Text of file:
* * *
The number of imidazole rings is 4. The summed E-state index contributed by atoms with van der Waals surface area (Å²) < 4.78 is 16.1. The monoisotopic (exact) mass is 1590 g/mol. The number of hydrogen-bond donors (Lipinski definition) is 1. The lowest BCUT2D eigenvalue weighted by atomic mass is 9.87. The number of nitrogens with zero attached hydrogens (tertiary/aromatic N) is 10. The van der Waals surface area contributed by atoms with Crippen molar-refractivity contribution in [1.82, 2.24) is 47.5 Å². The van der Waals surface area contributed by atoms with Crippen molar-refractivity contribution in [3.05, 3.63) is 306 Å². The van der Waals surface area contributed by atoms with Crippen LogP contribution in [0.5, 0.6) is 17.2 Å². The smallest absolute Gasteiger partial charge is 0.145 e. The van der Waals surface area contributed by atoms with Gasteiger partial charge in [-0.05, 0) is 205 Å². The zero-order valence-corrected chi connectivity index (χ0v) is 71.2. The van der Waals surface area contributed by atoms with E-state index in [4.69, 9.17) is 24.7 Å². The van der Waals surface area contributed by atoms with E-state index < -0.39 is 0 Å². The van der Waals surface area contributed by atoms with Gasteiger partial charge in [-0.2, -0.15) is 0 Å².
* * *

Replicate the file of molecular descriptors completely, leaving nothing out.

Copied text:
The number of imidazole rings is 4. The summed E-state index contributed by atoms with van der Waals surface area (Å²) < 4.78 is 16.1. The monoisotopic (exact) mass is 1590 g/mol. The number of hydrogen-bond donors (Lipinski definition) is 1. The lowest BCUT2D eigenvalue weighted by atomic mass is 9.87. The number of nitrogens with zero attached hydrogens (tertiary/aromatic N) is 10. The van der Waals surface area contributed by atoms with Crippen molar-refractivity contribution in [1.82, 2.24) is 47.5 Å². The van der Waals surface area contributed by atoms with Crippen molar-refractivity contribution in [3.05, 3.63) is 306 Å². The van der Waals surface area contributed by atoms with Crippen LogP contribution in [0.5, 0.6) is 17.2 Å². The smallest absolute Gasteiger partial charge is 0.145 e. The van der Waals surface area contributed by atoms with Gasteiger partial charge in [-0.05, 0) is 205 Å². The zero-order valence-corrected chi connectivity index (χ0v) is 71.2. The van der Waals surface area contributed by atoms with E-state index in [4.69, 9.17) is 24.7 Å². The van der Waals surface area contributed by atoms with E-state index < -0.39 is 0 Å². The van der Waals surface area contributed by atoms with Gasteiger partial charge in [-0.2, -0.15) is 0 Å².